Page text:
1. Inspired writer
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    Inspired writer Member

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    If you're writing about a foreign country?

    Discussion in 'General Writing' started by Inspired writer, Jan 25, 2012.

    If you're book is set in a foreign country and you've never visited. Is imagination enough to cut it? What if research can only take you so far? And that applies to historical fiction also.
     
  2. mammamaia
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    mammamaia nit-picker-in-chief Contributor

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    generally speaking, imagination alone wouldn't be enough... imagine what you'd think of a writer who wrote a book about your country, having never been there or done enough research to 'get it right' and just used his/her imagination to describe it and its people...

    research can take you far enough, if you spend enough time on it and use only reliable sources, but it can't really equal actual experience and first-hand observation...
     
  3. Link the Writer
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    Link the Writer Flipping Out For A Good Story. Contributor

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    No. You have to do as much research as possible. Experience the country, talk to the locals. Ask them questions. If I were to write a book set in 1560s Britain, I'd have to do as much research as I can about that era. Of course, I have a major setback as in I do not have the ability to get on a plane to Britain to explore the country personally. That may mean I'll have to push it aside until the day I can actually get there because just gabbing with various British people online may not be enough.

    I've been turned off from otherwise great shows/movies because they stupidly thought that Virginia has towering cliffs on the coastline *glares at Disney's Pocahantas and doesn't bother mentioning all the other glaring historical errors of the movie*, or the presidental-elect had the same power as a fully-elected president.

    You owe it to the readers to get the facts straight; just like you expect another writer to get his/her facts straight when setting a book in your country.
     
  4. THP
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    THP New Member

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    It can work. It depends on the style of the story. If it is a light hearted action romp then it might be enough to go with the stererotypical view of this country. However if the setting is important, and the style more serious you are going to have a very hard time faking it. It is the little things that make a place, often the only way to know or understand these little things is to have been there.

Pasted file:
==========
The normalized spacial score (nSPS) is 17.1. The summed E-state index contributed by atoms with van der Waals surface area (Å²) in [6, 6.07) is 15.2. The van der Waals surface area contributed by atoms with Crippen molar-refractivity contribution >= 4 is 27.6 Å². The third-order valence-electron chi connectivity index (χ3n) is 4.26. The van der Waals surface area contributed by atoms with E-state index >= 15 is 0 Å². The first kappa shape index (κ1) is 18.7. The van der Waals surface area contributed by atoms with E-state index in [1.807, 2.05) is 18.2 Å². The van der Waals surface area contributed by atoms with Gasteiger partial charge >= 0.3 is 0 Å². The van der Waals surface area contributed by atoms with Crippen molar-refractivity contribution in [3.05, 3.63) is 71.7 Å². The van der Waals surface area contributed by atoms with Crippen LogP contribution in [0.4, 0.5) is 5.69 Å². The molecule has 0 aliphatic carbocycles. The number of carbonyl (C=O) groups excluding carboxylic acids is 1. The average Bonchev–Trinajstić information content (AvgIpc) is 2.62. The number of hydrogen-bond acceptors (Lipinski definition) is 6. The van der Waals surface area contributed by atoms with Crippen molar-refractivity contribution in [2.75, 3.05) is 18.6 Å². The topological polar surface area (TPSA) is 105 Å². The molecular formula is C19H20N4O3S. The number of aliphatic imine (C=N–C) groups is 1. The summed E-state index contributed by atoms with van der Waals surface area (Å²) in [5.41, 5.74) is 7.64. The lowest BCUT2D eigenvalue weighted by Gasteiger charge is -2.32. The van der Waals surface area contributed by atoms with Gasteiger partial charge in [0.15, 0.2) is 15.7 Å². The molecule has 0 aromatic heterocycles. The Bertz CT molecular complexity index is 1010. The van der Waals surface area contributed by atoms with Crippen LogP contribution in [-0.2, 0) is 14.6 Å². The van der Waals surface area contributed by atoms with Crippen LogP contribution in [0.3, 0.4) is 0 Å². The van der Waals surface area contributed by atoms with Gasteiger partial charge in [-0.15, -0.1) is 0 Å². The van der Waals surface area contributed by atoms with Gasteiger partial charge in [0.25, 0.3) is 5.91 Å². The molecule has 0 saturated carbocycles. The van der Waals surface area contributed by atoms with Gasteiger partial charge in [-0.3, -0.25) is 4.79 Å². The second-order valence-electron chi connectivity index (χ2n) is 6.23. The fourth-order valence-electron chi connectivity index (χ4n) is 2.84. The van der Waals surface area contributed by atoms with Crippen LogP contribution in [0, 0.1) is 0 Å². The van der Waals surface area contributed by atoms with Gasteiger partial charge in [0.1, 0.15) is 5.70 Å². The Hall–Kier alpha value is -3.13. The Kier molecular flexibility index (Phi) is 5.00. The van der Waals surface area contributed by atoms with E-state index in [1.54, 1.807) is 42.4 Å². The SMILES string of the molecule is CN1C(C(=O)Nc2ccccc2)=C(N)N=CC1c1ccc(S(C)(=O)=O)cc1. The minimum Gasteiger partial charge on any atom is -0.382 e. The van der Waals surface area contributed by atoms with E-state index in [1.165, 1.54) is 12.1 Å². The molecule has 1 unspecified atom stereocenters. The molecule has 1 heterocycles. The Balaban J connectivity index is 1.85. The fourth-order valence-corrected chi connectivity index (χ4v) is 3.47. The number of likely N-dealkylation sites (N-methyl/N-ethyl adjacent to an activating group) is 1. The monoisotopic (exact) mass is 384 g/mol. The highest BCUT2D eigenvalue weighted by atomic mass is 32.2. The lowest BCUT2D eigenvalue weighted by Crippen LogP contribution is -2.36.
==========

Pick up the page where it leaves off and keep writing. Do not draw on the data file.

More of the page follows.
5. Link the Writer
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    Link the Writer Flipping Out For A Good Story. Contributor

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    True. Saints Row 3 has a fake Cockney and Russian accent and I enjoy the crap out of the game despite the stereotypes and cliches I see in it. Some stories are not meant to be taken seriously and, thus, you can do whatever you please.

    But if you want to be taken seriously, you need to do the research.
     
  6. shadowwalker
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    shadowwalker Contributing Member Contributor

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    I think, for the most part, one can do enough research (and find sites/forums/people online) to serve adequately for most stories. It depends, as others have mentioned, just how totally accurate your depiction has to be. I'd hate to say don't write about a country if you haven't traveled to it - a bit of the 'write what you know' gone wild there. But you definitely have to research - and find people who live in the area of the country who have posted about it (and email them - I've done that and even had some of them read the questionable parts for accuracy. People are very friendly that way :D).
     
  7. Link the Writer
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    Link the Writer Flipping Out For A Good Story. Contributor

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    ^ True!

    Although I have had people tell me that if I don't know enough about a foreign country to accurately protray it, I'm better off writing about my own.

    I guess that's partially true, but if you know another foreign country that you're somewhat in the knowledge about, then focus on them.
     
  8. SunnyDays
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    SunnyDays Member

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    The thing is if you get the country depicted wrong
    you are in danger